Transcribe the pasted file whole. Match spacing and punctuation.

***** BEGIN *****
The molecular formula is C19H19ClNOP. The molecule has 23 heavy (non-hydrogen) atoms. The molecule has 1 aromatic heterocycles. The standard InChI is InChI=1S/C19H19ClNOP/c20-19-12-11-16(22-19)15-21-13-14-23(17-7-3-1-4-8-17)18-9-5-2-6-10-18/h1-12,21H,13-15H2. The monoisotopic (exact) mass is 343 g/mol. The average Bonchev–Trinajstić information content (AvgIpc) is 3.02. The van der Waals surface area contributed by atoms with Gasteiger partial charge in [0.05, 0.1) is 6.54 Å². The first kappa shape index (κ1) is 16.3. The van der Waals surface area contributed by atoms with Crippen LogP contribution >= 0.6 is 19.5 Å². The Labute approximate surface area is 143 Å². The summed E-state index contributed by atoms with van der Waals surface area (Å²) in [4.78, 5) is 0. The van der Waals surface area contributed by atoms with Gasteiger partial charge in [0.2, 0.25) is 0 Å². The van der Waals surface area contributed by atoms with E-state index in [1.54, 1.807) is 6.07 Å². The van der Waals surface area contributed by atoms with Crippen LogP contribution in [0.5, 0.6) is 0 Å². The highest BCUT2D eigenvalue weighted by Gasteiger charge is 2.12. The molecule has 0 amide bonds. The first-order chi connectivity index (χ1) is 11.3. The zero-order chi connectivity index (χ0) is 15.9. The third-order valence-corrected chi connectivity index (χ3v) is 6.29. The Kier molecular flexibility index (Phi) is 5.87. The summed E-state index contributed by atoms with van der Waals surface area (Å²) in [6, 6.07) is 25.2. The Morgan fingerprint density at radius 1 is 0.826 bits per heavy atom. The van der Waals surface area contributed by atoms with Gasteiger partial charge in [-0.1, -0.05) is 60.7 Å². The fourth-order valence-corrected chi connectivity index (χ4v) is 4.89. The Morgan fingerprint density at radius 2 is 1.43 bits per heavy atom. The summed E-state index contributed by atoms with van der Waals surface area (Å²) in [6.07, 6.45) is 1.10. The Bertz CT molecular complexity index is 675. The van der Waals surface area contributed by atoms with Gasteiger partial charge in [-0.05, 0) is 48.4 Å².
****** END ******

The molecular formula is C19H19ClNOP. The molecule has 23 heavy (non-hydrogen) atoms. The molecule has 1 aromatic heterocycles. The standard InChI is InChI=1S/C19H19ClNOP/c20-19-12-11-16(22-19)15-21-13-14-23(17-7-3-1-4-8-17)18-9-5-2-6-10-18/h1-12,21H,13-15H2. The monoisotopic (exact) mass is 343 g/mol. The average Bonchev–Trinajstić information content (AvgIpc) is 3.02. The van der Waals surface area contributed by atoms with Gasteiger partial charge in [0.05, 0.1) is 6.54 Å². The first kappa shape index (κ1) is 16.3. The van der Waals surface area contributed by atoms with Crippen LogP contribution >= 0.6 is 19.5 Å². The Labute approximate surface area is 143 Å². The summed E-state index contributed by atoms with van der Waals surface area (Å²) in [4.78, 5) is 0. The van der Waals surface area contributed by atoms with Gasteiger partial charge in [0.2, 0.25) is 0 Å². The van der Waals surface area contributed by atoms with E-state index in [1.54, 1.807) is 6.07 Å². The van der Waals surface area contributed by atoms with Crippen LogP contribution in [0.5, 0.6) is 0 Å². The highest BCUT2D eigenvalue weighted by Gasteiger charge is 2.12. The molecule has 0 amide bonds. The first-order chi connectivity index (χ1) is 11.3. The zero-order chi connectivity index (χ0) is 15.9. The third-order valence-corrected chi connectivity index (χ3v) is 6.29. The Kier molecular flexibility index (Phi) is 5.87. The summed E-state index contributed by atoms with van der Waals surface area (Å²) in [6, 6.07) is 25.2. The Morgan fingerprint density at radius 1 is 0.826 bits per heavy atom. The van der Waals surface area contributed by atoms with Gasteiger partial charge in [-0.1, -0.05) is 60.7 Å². The fourth-order valence-corrected chi connectivity index (χ4v) is 4.89. The Morgan fingerprint density at radius 2 is 1.43 bits per heavy atom. The summed E-state index contributed by atoms with van der Waals surface area (Å²) in [6.07, 6.45) is 1.10. The Bertz CT molecular complexity index is 675. The van der Waals surface area contributed by atoms with Gasteiger partial charge in [-0.05, 0) is 48.4 Å².